Here’s the deal: no matter how you live it life will absolutely have the duality of Yin and Yang. Just as every coin has two sides, hot weather means there is cold weather, light means there is dark, and if there are things we enjoy then there are things we won’t enjoy. This is the nature of existence.
The universe represents everything, and you are playing out an aspect of that infiniteness. That role will certainly take you into both sides of existence. So can you see that it’s possible to take what’s happening to you less personally? Can you see that you’re more an actor on the universe’s stage? That these aren’t your problems, they are aspects of the universe’s script and you’re merely the one playing that scene out? You simply shouldn’t take your identity or beliefs very seriously.
You think this is a complex, deep, foreign idea but it’s not. You do it all the time. Whether you choose to attempt to remember them or not, everyone dreams because that’s how your brain builds the ideas it uses to navigate the world. If you didn’t dream you ultimately wouldn’t learn anything because you couldn’t stitch it into the other things you know. In your dreams you are totally okay with being disappointed, or scared, or hurt because you wake up and write the feelings off as a dream. Well why don’t you do that with the same feelings when you’re awake? You’ve already proven to yourself that you can.
The difference will be that you believe you were just dreaming, whereas you call the other experiences you have: reality. But the border between those two is permeable. That’s why ideas that are too far removed from your belief system simply get called crazy. These are other people’s reality-dreams that are too far removed from your own. For instance, there were many people who looked at the world and thought it certainly appeared flat so they thought the people who said it was round were crazy. That’s how belief works, whether you’re awake or asleep.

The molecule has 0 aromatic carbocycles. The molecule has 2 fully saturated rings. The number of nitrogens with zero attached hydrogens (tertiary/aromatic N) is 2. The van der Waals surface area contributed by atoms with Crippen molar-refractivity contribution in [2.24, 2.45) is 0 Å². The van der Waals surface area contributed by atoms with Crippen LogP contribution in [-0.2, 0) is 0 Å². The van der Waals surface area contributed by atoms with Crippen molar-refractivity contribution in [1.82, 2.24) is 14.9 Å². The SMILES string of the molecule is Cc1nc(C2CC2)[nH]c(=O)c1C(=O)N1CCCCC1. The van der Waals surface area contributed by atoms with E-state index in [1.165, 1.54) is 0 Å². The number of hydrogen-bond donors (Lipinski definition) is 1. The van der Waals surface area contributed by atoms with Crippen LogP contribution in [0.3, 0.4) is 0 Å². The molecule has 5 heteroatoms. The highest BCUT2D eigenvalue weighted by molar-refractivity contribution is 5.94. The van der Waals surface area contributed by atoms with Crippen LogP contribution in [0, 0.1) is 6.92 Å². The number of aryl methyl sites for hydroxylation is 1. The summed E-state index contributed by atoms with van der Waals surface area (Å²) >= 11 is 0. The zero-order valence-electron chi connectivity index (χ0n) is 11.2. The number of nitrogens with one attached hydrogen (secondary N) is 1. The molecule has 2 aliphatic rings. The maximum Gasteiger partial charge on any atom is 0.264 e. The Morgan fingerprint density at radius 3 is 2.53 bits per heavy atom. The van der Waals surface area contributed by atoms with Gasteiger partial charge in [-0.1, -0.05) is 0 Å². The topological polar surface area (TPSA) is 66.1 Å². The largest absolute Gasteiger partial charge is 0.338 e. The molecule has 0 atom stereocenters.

There are two primary ways to navigate moving through this universe. The first is to self-reinforce your own beliefs and rigidly call them reality. From that perspective you will be disappointed or angry or upset by anyone who chooses not to share your beliefs regarding your priorities.
These people are easy to spot—they’re always angry or upset about something. They’ve got hundreds of ways for other people to be wrong, or immoral, or lacking in character. If they’re divorced, rather than their ex’s being good people that they couldn’t make it work with, they’ll be idiots or bitches or jerks or losers. In essence, these people’s rigidness about what constitutes proper behaviour is what keeps them perpetually tense and angry and it’s why they can’t form the sort of strong bonds that real unconditional love creates.
Another way to be is; open and flexible regarding what you feel reality is. Then very little is outside of the boundaries of acceptability to you. If a dog barks and wakes you up, you accept that dogs bark, you accept that not everyone was raised to learn to teach their dog not to bark very early in the morning, and you accept that the event has already happened. With a healthy perspective, the person can then wake up and go about their day under the assumption that something good will happen—and maybe even because they’re up earlier than they planned. They will find that good thing simply because they are looking for it. The duality is always there, it’s simply a matter of which side of the coin you choose to look at.